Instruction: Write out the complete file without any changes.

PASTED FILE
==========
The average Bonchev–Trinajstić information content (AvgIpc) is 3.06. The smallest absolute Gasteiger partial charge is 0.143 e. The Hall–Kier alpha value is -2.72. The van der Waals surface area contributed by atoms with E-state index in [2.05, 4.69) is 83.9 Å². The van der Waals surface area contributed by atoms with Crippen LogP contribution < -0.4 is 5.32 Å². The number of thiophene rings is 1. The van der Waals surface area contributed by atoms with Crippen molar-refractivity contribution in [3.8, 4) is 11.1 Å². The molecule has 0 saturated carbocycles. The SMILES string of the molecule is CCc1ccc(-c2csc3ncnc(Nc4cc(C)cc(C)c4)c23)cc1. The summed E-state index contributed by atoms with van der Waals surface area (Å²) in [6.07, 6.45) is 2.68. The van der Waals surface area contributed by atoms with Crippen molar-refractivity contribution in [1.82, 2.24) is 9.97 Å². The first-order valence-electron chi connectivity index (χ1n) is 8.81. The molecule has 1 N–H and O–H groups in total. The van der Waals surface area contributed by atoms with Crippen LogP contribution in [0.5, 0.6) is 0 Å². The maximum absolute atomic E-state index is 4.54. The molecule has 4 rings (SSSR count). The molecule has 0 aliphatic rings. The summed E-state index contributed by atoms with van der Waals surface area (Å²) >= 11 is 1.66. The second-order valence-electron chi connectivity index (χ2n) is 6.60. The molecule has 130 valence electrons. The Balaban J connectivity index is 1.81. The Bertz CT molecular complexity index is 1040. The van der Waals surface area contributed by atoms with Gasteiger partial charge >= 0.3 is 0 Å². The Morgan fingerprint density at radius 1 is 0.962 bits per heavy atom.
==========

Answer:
The average Bonchev–Trinajstić information content (AvgIpc) is 3.06. The smallest absolute Gasteiger partial charge is 0.143 e. The Hall–Kier alpha value is -2.72. The van der Waals surface area contributed by atoms with E-state index in [2.05, 4.69) is 83.9 Å². The van der Waals surface area contributed by atoms with Crippen LogP contribution < -0.4 is 5.32 Å². The number of thiophene rings is 1. The van der Waals surface area contributed by atoms with Crippen molar-refractivity contribution in [3.8, 4) is 11.1 Å². The molecule has 0 saturated carbocycles. The SMILES string of the molecule is CCc1ccc(-c2csc3ncnc(Nc4cc(C)cc(C)c4)c23)cc1. The summed E-state index contributed by atoms with van der Waals surface area (Å²) in [6.07, 6.45) is 2.68. The van der Waals surface area contributed by atoms with Crippen molar-refractivity contribution in [1.82, 2.24) is 9.97 Å². The first-order valence-electron chi connectivity index (χ1n) is 8.81. The molecule has 1 N–H and O–H groups in total. The van der Waals surface area contributed by atoms with Crippen LogP contribution in [0.5, 0.6) is 0 Å². The maximum absolute atomic E-state index is 4.54. The molecule has 4 rings (SSSR count). The molecule has 0 aliphatic rings. The summed E-state index contributed by atoms with van der Waals surface area (Å²) >= 11 is 1.66. The second-order valence-electron chi connectivity index (χ2n) is 6.60. The molecule has 130 valence electrons. The Balaban J connectivity index is 1.81. The Bertz CT molecular complexity index is 1040. The van der Waals surface area contributed by atoms with Gasteiger partial charge >= 0.3 is 0 Å². The Morgan fingerprint density at radius 1 is 0.962 bits per heavy atom.